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Today's News

  • 'A Working Man's Doctor'

    He enjoyed science and biology classes in junior high and high school, but as a child Robert Fryzek never envisioned a life devoted to practicing medicine.

    “When I was in the eighth grade, they had us write down what we wanted to be. I wanted to be a conductor on a train,” the 83-year-old and soon-to-be retired Glenwood physician recalled during a recent interview. “I was in the Boy Scouts for one year in the ninth grade. I only got one merit badge and that was for safety and health, so it must have been in the back of my mind.”

  • City Releases Aquatic Center Financial Numbers

    The city of Glenwood has released financial numbers for the Glenwood Aquatic Center’s first full year of operations.

    The $5 million facility opened in July 2016 for an abbreviated season, meaning the city wouldn’t get a clear glimpse of the operating expenses required for a complete summer of swimming until 2017.

  • Rural Mills County Fire Leaves Family Homeless

    The residents of a rural Mills County rental house lost their home and most of their belongings in a fire Thursday afternoon.

    Firefighters from Glenwood and Pacific Junction responded to a blaze at the 122-year-old, two-story farmhouse, located at 64789 232nd Street (near 232nd and Pease Road).

    The fire, which is believed to have started in a wood-burning stove in the kitchen, was reported shortly after 2 p.m. Firefighters worked for over three hours putting out the fire and securing the property.

  • Solar Power

    Adriano’s Brick Oven pizza restaurant is going green.

    Once all of the electrical connections are completed this week, the popular Glenwood eatery on the west side of Town Square will become the first business in town being powered by solar energy.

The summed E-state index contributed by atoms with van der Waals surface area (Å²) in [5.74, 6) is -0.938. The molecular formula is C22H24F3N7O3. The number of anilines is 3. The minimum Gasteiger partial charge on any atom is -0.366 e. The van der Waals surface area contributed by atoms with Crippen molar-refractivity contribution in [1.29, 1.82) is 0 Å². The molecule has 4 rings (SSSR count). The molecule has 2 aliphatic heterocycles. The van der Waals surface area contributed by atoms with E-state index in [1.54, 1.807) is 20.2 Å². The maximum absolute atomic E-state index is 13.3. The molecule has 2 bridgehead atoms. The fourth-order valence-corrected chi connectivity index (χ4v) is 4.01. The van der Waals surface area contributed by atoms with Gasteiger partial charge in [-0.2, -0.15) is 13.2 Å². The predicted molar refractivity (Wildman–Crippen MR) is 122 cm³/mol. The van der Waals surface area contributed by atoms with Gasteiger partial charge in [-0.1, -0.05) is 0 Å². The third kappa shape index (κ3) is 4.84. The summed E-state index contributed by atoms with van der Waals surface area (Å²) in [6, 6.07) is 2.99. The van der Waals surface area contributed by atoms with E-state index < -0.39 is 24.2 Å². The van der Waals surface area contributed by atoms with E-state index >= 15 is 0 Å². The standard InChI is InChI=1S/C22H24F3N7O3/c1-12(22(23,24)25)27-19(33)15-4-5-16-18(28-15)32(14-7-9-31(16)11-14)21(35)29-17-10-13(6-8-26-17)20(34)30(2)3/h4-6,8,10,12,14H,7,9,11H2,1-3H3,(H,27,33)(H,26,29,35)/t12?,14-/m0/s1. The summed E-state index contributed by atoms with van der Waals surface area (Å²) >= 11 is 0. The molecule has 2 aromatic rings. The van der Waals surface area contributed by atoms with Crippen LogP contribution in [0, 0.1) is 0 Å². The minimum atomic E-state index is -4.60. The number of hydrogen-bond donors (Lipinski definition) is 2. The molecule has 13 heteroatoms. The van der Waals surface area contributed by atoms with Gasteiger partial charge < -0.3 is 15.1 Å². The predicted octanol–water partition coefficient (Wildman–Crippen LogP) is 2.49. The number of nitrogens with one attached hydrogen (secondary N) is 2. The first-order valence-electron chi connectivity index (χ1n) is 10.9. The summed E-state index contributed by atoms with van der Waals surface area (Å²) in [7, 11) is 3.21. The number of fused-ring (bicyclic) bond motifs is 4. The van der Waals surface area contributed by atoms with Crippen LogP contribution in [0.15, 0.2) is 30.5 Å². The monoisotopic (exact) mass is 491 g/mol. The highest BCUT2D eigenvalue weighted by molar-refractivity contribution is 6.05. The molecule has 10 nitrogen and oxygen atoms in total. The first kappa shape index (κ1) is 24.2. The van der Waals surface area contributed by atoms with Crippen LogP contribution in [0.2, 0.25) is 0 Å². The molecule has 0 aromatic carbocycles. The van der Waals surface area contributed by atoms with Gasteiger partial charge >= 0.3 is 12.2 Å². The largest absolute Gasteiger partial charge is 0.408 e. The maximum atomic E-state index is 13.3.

Workers from Solar Heat and Electric were on the roof of the business last week installing 18 solar panels that will be connected to an inverter box.

  • New signs marking county creeks, rivers

    Twenty bridges in Mills County now have stream signs at each end giving the name of the creek or river. The Mills County Soil and Water Conservation District (SWCD) coordinated this project.  

    “The purpose of the signs is to educate Mills County residents in which watershed they live, SWCD volunteer project coordinator John Klein said. “Signs show where the water in their stream comes from and where it goes.

  • Rodeo Mom

    She’s raising four children and helping her husband run a successful auction business, but that isn’t preventing Glenwood’s Korrina Hughes from pursuing her passion of raising horses and competing as a barrel racer on the regional rodeo circuit.

    A native of Utica, Neb., Hughes competes in at least two dozen rodeos a year and has worked her way up to become one of the top barrel racers on the Prairie Circuit of the Women’s Professional Rodeo Association.

  • YAC, School Board Discuss Facilities

    No formal proposal has been adopted, but the need for an overhaul of the Glenwood Community School District’s athletic complex is once again being discussed.

  • Century-old building getting face lift, new life

    A century-old building south of Glenwood’s Town Square is getting a major makeover.

    Located near the Walnut Street - Coolidge Street intersection, owner Kris Taylor is renovating the two-story structure that’s served multiple purposes and housed several businesses over the years, including a chiropractor’s office, barber shop, laundromat and dry cleaner. The entire structure, located on the southeast corner of the intersection, is actually two separate buildings that share a common wall.

  • Former convenience store clerk, mom charged in lottery fraud

    A former convenience store clerk and his mother, both of Glenwood, were arrested last week and charged with lottery fraud. Damion Gray, 18, and Jennifer Mills, 36, were taken into custody Nov. 14 on $5,000 bond.

  • Breaking Out

    The clock seems to move closer and closer to 0:00 as sweat rolls over your brow and you carefully search for an object of great value. All of this is happening as Professor Bones makes his way back from his punctual lunch hour while his assistant has been bribed to unlock his office for you.

    This sounds like a plot of a great thriller or action movie. However, it’s something much more realistic and an activity available right here in Mills County.